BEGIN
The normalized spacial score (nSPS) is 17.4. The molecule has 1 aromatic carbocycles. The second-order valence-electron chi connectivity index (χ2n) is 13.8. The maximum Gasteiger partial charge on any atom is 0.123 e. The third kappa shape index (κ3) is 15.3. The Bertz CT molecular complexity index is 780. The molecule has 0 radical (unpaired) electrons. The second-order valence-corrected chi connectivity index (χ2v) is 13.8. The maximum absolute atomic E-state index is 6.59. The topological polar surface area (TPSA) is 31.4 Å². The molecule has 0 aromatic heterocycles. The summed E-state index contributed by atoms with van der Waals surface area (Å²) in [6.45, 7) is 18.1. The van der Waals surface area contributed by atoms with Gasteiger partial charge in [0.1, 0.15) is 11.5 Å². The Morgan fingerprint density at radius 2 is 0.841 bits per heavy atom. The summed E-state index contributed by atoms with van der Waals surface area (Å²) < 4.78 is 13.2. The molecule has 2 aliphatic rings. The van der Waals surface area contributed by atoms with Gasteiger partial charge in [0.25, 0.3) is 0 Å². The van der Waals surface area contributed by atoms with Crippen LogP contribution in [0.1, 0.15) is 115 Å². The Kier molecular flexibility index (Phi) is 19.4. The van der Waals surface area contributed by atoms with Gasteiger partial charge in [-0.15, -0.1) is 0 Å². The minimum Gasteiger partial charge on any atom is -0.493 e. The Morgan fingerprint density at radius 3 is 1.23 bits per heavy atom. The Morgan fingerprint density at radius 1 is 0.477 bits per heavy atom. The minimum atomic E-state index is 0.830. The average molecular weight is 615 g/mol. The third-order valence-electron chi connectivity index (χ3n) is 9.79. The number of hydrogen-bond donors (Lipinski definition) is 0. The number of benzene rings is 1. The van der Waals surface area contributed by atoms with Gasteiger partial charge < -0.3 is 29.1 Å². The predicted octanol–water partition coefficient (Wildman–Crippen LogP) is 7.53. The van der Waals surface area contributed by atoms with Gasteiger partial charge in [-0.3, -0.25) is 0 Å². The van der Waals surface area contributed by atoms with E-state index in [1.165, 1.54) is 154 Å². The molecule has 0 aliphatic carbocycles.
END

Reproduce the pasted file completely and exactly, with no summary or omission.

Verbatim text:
The normalized spacial score (nSPS) is 17.4. The molecule has 1 aromatic carbocycles. The second-order valence-electron chi connectivity index (χ2n) is 13.8. The maximum Gasteiger partial charge on any atom is 0.123 e. The third kappa shape index (κ3) is 15.3. The Bertz CT molecular complexity index is 780. The molecule has 0 radical (unpaired) electrons. The second-order valence-corrected chi connectivity index (χ2v) is 13.8. The maximum absolute atomic E-state index is 6.59. The topological polar surface area (TPSA) is 31.4 Å². The molecule has 0 aromatic heterocycles. The summed E-state index contributed by atoms with van der Waals surface area (Å²) in [6.45, 7) is 18.1. The van der Waals surface area contributed by atoms with Gasteiger partial charge in [0.1, 0.15) is 11.5 Å². The Morgan fingerprint density at radius 2 is 0.841 bits per heavy atom. The summed E-state index contributed by atoms with van der Waals surface area (Å²) < 4.78 is 13.2. The molecule has 2 aliphatic rings. The van der Waals surface area contributed by atoms with Gasteiger partial charge in [0.25, 0.3) is 0 Å². The van der Waals surface area contributed by atoms with Crippen LogP contribution in [0.1, 0.15) is 115 Å². The Kier molecular flexibility index (Phi) is 19.4. The van der Waals surface area contributed by atoms with Gasteiger partial charge in [-0.15, -0.1) is 0 Å². The minimum Gasteiger partial charge on any atom is -0.493 e. The Morgan fingerprint density at radius 3 is 1.23 bits per heavy atom. The Morgan fingerprint density at radius 1 is 0.477 bits per heavy atom. The minimum atomic E-state index is 0.830. The average molecular weight is 615 g/mol. The third-order valence-electron chi connectivity index (χ3n) is 9.79. The number of hydrogen-bond donors (Lipinski definition) is 0. The number of benzene rings is 1. The van der Waals surface area contributed by atoms with Gasteiger partial charge < -0.3 is 29.1 Å². The predicted octanol–water partition coefficient (Wildman–Crippen LogP) is 7.53. The van der Waals surface area contributed by atoms with Gasteiger partial charge in [-0.3, -0.25) is 0 Å². The van der Waals surface area contributed by atoms with E-state index in [1.165, 1.54) is 154 Å². The molecule has 0 aliphatic carbocycles.